With news that the Martin Scorcese/Leonardo DiCaprio blockbuster Devil in the White City, which is set at the time of the 1893 World’s Fair in Chicago, is finally moving forward, we wanted to explore how the original Chicago Athletic Association played a role in the exposition that really changed the world.
Henry Ives Cobb, the architect who designed the CAA, ensured the building’s Venetian Gothic tower that faces Michigan Avenue, would be completed in time to make a big impact on visitors descending upon Chicago for the fair. Boats would pick up visitors at Michigan and Van Buren, about four blocks south of the Chicago Athletic Association, to whisk them down to the fairgrounds at Jackson Park. Chances are they would see the grand façade of the private men’s club so it had to be in tip-top shape.
Even before Chicago landed the bid to host the 1893 expo, some of the city’s most powerful men like Daniel Burnham, Marshall Field, Charles T. Yerkes, Philip Armour, Gustavus Swift and Cyrus McCormick, many of whom were members of the CAA, used their sway and, of course, deep pockets, to help the city win the fair. Once the planners chose Jackson Park as the site, construction began almost immediately after Congress gave Chicago the go-ahead in 1890.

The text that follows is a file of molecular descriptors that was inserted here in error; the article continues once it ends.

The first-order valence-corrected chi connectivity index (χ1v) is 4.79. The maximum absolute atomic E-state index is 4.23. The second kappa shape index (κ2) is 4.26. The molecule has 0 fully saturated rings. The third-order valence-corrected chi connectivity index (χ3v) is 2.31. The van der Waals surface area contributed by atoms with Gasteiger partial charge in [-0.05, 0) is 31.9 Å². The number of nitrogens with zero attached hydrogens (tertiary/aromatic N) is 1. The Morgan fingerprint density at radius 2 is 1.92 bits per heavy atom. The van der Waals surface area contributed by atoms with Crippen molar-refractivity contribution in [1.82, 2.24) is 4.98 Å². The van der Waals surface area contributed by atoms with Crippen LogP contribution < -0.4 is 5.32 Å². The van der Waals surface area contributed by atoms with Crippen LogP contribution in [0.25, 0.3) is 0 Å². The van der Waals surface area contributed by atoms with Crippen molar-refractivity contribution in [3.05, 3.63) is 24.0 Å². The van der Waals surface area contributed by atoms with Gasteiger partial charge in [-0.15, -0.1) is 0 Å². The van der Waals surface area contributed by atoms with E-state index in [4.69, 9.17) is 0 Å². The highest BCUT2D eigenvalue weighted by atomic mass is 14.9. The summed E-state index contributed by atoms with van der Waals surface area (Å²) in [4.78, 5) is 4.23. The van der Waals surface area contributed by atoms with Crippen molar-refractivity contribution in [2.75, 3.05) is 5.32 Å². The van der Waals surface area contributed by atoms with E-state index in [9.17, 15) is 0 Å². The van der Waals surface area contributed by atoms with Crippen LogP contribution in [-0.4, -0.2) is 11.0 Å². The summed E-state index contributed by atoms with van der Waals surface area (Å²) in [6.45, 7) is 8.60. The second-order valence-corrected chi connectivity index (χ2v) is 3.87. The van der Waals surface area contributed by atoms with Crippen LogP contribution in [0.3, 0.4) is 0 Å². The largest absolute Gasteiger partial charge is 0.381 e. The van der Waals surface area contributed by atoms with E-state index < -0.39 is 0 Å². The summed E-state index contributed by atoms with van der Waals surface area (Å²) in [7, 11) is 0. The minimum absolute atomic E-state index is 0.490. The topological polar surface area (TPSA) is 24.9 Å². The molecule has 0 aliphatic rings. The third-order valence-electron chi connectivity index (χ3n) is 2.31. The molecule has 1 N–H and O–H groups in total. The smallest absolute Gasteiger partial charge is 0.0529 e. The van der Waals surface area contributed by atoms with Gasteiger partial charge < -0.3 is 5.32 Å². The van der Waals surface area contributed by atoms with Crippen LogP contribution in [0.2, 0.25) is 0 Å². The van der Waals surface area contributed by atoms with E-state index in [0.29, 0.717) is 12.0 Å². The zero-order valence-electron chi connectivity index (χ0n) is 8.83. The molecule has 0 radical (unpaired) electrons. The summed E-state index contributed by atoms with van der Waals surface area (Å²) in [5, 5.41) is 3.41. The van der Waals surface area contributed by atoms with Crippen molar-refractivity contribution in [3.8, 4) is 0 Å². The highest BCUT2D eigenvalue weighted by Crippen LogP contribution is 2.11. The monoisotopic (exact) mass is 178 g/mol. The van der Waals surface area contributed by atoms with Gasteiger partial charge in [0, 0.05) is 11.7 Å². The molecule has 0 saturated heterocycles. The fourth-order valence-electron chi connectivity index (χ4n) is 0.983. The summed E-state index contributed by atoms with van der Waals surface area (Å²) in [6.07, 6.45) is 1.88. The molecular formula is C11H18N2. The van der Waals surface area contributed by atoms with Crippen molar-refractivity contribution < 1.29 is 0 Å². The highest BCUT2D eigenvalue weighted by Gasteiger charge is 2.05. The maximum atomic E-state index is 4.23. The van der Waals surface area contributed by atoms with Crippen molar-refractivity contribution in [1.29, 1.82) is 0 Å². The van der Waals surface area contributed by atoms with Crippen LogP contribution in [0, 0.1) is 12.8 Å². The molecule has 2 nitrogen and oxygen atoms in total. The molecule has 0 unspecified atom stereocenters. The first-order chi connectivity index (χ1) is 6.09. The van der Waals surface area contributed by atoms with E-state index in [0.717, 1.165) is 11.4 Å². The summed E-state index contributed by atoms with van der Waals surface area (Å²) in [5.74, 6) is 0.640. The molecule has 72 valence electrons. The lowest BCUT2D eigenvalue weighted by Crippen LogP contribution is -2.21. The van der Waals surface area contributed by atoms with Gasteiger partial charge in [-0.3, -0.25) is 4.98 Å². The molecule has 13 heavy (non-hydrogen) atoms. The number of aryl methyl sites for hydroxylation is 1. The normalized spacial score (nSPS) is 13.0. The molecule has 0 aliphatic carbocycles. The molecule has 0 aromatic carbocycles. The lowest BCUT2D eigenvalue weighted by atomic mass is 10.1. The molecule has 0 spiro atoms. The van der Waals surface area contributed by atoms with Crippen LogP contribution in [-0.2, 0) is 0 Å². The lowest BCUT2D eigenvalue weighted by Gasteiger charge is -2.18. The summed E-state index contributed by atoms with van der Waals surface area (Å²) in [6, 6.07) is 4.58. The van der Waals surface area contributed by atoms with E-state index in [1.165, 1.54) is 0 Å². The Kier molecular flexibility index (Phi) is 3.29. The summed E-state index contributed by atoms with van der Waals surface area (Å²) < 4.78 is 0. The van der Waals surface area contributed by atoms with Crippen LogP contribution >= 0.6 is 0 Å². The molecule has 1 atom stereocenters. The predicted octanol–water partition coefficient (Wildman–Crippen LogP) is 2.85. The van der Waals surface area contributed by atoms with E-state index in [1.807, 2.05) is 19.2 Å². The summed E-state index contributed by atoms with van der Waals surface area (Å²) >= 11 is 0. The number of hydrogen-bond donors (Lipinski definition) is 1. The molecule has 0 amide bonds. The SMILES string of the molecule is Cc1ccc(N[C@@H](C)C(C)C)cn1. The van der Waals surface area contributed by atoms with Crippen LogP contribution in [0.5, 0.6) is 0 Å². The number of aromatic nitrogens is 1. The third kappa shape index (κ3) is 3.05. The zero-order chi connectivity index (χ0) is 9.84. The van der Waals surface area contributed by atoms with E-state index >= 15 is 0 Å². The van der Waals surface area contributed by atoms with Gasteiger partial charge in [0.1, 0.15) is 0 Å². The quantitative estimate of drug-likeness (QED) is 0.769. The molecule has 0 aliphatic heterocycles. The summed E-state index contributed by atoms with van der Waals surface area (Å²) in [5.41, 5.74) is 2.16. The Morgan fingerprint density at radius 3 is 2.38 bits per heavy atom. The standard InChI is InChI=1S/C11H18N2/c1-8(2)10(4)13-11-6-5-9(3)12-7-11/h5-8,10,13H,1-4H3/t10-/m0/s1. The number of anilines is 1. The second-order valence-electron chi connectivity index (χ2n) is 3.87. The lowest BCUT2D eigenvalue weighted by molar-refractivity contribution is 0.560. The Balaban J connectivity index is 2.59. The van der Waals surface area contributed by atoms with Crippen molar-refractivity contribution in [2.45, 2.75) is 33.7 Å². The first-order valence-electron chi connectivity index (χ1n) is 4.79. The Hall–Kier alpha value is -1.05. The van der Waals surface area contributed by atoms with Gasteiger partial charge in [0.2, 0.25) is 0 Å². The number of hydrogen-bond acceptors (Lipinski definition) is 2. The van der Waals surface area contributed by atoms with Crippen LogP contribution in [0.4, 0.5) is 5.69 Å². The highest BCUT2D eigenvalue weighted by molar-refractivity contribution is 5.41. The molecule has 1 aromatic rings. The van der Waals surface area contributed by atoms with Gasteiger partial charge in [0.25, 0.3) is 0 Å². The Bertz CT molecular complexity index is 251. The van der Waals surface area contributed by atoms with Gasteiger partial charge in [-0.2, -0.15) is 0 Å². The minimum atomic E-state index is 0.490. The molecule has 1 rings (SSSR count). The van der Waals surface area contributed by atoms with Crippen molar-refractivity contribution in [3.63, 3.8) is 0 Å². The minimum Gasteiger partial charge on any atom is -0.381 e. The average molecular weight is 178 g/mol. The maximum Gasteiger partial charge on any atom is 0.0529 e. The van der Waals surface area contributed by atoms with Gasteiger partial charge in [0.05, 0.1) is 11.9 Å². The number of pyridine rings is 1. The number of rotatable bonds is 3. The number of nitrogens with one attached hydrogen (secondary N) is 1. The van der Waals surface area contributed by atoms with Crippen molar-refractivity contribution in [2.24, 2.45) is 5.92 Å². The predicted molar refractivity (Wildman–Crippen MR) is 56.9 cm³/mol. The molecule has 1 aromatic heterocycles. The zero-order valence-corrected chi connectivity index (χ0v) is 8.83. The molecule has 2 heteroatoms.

It took three years to plan and build the fair, which welcomed more than 27 million visitors between the opening on May 1, 1893 and the closure on Oct. 30 that year. To ensure it made a big impact on visitors, the CAA opened around the same time as the World’s Fair. That year, the club’s football team played a night game against West Point at the World’s Fair — one of the first-ever night games in history — and won 14-0. Nearly 125 years later, the converted and updated Chicago Athletic Association hotel continues its winning streak and its impact on the city, just like the World’s Fair back then.